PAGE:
I save my raw vegetable scraps and peels and sometimes add used paper towels in a container in the kitchen. Periodically I dump the container into a lidded bucket on the deck. I might line my compost bucket with newspaper at times. Caleb has been tasked since he was a wee fellow with dumping the compost bucket and covering the contents with soil or at least compost from another section of the compost pile. I've always paid him a quarter for that chore (and sometimes a bonus for a good attitude). Weeds get added to the pile. Bermuda grass gets added after the roots have lain in the sun for several days to completely dry them out.
Here is how the pile looked just over a week ago.
You may be able to see that I have spread cardboard underneath to smother any (especially Bermuda) grass that was under the pile.
I had moved this pile from another spot about a month ago. I transplanted the six tomato plants that my brother had given me to the place where the compost pile was previously located. As you can see, the tomatoes have utilized the nutrients left in the soil from the compost pile. Besides compost, the only fertilizer they've had is one application of water soluble fertilizer.
Here is the compost pile after I added the weeds and bolted kale from the last garden bed we cleared.
I used my trusty manure fork to move the materials. (I think this fork might deserve a post all its own, so instead of going down that rabbit trail now, I'll save it for another post.)
When I moved the pile to plant the tomatoes, I screened out a little of the compost. As you can see, it was nicely decomposed and even had an earthworm in it.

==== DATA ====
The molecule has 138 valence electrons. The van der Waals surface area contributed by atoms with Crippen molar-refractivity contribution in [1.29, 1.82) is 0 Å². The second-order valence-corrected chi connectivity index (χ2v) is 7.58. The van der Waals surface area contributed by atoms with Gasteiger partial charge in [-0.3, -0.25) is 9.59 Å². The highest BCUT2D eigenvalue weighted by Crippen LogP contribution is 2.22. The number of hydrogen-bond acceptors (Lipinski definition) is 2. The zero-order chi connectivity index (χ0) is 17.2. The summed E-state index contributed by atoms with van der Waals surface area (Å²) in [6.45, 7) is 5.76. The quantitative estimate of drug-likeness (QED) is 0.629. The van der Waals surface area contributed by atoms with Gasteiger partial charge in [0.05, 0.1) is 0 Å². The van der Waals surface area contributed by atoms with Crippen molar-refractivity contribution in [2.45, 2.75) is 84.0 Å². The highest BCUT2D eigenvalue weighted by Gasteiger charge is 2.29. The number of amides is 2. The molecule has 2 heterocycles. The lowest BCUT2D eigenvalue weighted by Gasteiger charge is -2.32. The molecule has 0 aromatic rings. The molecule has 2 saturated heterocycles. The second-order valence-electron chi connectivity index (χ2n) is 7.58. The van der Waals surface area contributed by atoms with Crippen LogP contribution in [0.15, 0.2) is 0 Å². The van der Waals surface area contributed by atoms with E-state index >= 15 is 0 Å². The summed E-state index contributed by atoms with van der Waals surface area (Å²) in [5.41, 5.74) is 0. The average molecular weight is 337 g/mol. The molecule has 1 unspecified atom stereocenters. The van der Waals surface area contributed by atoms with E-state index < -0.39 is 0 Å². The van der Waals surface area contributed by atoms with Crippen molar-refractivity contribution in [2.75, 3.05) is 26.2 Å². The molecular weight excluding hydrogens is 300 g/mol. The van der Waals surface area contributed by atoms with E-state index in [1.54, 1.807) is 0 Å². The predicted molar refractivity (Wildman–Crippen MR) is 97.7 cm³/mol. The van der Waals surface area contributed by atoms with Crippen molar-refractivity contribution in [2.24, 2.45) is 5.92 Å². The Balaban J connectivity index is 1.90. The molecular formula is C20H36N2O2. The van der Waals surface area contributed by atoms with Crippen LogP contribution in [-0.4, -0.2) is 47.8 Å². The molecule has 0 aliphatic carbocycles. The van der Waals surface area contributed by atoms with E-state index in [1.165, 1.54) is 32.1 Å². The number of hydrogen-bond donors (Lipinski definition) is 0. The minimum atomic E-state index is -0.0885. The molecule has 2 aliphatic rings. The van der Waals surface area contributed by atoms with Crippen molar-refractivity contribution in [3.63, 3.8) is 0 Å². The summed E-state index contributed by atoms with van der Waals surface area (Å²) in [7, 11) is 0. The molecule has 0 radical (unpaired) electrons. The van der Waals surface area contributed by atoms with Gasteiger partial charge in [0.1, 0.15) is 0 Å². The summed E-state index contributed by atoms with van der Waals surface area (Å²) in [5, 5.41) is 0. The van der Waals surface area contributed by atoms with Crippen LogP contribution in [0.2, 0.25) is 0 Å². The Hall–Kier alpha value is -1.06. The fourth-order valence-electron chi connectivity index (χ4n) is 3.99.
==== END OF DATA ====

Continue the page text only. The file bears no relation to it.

In addition to the compost pile I have for the vegetables, I also have what I call the "ornamental compost pile." That appellation refers to function and not form. I use the compost from the "ornamental pile" to fertilize my flowers, trees, and shrubs. We once got free mulch from the county landfill. I later worried that maybe it had some contaminants in it that I might not want on my veggies, so I just put the weeds from the mulched area into a separate compost pile.
My desultory manner works well for the ornamental pile. I do on occasion turn the pile, but mostly I just let it sit and when I need some compost from the pile, I thrust a shovel in at the bottom and bring out compost. A piece of wire mesh which I picked up for free, set over a bucket, works to screen out the larger pieces that aren't sufficiently decomposed.
I sometimes wonder if there was decomposition in the Garden of Eden. Things rotting seem a little less than perfection, don't you think? But when you think of how the cycle of rotting things helps replenish the still living things, I think I glimpse a little redemption. Compost, glorious compost.